#12. In the 2010-2014 period, over 2,500 kilometers of new paved roadways were added to Kenya’s transportation infrastructure, with most of the roadways using cement as their primary product. (U.S. Department of the Interior)
#13. About 6,100 people receive their direct employment through mining opportunities in Kenya, due in part because of the actions of the cement industry. Except for a spike in employment in 2014, job opportunities in this sector have been relatively constant since 2009. (Open Data for Africa)
#14. In 2015, about 37,000 tons of cement was imported into the country., which is a figure that has remained relatively constant since 2007. In 2011, a record amount of 53,000 tons of cement was imported. (Open Data for Africa)
#15. About 681,000 tons of cement was exported by the Kenya cement industry in 2015, which was the lowest amount since 2010. In 2013, more than 823,000 tons of cement was exported by the industry. (Open Data for Africa)
#16. In total, about 6.3 million tons of cement was produced by the cement industry in Kenya in 2015. That was the largest amount produced by the industry to-date, and about 5 times more cement compared to production levels in 2001. (Open Data for Africa)
#17. About 5.7 million tons of cement were consumed domestically in Kenya in 2015, which was also a record amount. In 2014, 5.1 million tons of cement were consumed, while in 2014, 4.26 million tons were consumed. (Open Data for Africa)
#18. About 8,300 people are directly employed in quarrying activities in Kenya, according to data released in 2015. In 2014, about 7,200 people were employed in quarrying. In 2001, just 131 people were documented to have a job related to quarrying. (Open Data for Africa)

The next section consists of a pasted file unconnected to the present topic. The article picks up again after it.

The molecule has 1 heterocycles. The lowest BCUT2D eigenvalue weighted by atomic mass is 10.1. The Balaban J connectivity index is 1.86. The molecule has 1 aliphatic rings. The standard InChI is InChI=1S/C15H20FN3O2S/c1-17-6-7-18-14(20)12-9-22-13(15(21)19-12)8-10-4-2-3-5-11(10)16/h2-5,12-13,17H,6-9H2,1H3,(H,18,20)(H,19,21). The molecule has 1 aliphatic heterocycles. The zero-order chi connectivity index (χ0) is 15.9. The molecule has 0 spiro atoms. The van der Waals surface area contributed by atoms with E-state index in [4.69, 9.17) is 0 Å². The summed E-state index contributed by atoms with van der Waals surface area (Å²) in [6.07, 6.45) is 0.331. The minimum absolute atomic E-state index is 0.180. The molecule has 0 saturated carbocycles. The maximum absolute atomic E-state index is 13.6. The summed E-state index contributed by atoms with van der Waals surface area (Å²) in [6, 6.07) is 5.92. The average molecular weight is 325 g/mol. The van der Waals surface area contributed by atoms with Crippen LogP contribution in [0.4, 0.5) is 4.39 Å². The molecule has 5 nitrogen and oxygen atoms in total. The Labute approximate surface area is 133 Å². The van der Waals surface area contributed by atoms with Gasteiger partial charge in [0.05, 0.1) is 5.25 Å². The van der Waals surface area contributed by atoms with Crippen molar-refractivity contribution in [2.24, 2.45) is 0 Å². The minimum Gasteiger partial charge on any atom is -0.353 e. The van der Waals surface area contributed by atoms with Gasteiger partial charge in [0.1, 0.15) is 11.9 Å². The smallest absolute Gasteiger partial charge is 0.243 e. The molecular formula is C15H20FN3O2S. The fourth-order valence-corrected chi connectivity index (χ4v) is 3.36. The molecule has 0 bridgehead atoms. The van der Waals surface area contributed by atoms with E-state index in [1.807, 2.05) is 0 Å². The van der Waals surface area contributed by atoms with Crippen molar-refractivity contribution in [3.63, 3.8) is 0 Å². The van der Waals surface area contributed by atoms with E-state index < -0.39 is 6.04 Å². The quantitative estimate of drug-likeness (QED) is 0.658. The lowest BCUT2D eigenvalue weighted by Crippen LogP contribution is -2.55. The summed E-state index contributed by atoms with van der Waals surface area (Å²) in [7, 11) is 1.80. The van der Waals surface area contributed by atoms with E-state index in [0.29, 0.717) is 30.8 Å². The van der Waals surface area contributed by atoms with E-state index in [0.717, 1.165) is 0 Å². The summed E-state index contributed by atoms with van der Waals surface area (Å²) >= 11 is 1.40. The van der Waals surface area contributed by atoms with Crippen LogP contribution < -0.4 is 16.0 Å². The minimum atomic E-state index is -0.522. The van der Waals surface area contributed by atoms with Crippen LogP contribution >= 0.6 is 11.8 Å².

#19. The local cement industry is expected to achieve annualized growth of 6.2% through the year 2026. If achieved, this would allow Kenya to outperform every other sub-Saharan country in this sector. (BMI Research)
#20. In 2016, the construction industry, supported by the cement industry, expanded by 13.9% in 2015 and 9.2% in 2016. (BMI Research)
#21. In total, between road and building construction, the cement industry helps to directly or indirectly support about 163,000 jobs in Kenya. (BMI Research)
Kenya Cement Industry Trends and Analysis
The Kenya cement industry faces a challenge from the import sector. Although cement imports are relatively low in quantity, the cheaper pricing of imports threatens the domestic consumption of locally-produced cement. Imports may be of an inferior quality, according to some industry professionals, though the price may make up for the lack of quality to some builders.
Cement production is expected to increase, despite the challenges presented by imports, because of the infrastructure plans that have been outlined by the local government. Even if residential and commercial demand for domestic cement decreases in the coming years, the public sector needs for cement will continue to keep miners and manufacturers busy.
If the export market can be grown simultaneously through a concerted effort to maximize production capacities, then financial strength is on the horizon for the companies that make up the current Kenya cement industry.